Page:Ethics (Moore 1912).djvu/53
produced a maximum of pleasure would always be right, no matter what their effects, in other respects, might be. And hence that it would be right to create a world in which there was no intelligence and none of the higher emotions, rather than one in which these were present in the highest degree, provided only that the mere quantity of pleasure enjoyed in the former were ever so little greater than that enjoyed in the latter.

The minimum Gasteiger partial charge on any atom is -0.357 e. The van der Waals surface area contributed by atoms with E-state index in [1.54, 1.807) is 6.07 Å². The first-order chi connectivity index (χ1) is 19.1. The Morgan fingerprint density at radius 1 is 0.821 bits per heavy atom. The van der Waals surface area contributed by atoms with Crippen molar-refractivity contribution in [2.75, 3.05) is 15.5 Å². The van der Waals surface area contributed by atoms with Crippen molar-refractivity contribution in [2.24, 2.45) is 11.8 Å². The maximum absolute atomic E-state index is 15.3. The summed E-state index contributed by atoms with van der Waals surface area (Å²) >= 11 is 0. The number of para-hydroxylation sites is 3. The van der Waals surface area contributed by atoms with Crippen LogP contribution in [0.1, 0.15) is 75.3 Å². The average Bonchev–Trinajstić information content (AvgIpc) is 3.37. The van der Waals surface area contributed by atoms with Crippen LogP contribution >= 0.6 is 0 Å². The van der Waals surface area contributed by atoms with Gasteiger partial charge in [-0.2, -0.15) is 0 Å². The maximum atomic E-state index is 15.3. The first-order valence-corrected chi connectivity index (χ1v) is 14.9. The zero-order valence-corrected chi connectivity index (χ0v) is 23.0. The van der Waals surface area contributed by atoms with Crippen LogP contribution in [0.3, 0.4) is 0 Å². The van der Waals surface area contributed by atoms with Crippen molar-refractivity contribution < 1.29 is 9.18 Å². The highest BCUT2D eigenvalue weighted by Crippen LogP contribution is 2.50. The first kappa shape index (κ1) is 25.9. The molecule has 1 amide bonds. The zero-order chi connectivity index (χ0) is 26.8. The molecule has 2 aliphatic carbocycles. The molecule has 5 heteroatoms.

Our theory asserts, then, in its second part, that voluntary actions are right when they are right, because they produce a maximum of pleasure; and in asserting this it takes a great step beyond what it asserted in its first part, since it now implies that an action which produced a maximum of pleasure always would be right, no matter how its results, in other respects, might compare with those of the other possible alternatives.
But it might be held that, even so, it does not imply that this would be so absolutely unconditionally. It might be held that though, in the Universe as actually constituted, actions are right because they produce a maximum of pleasure, and hence their right-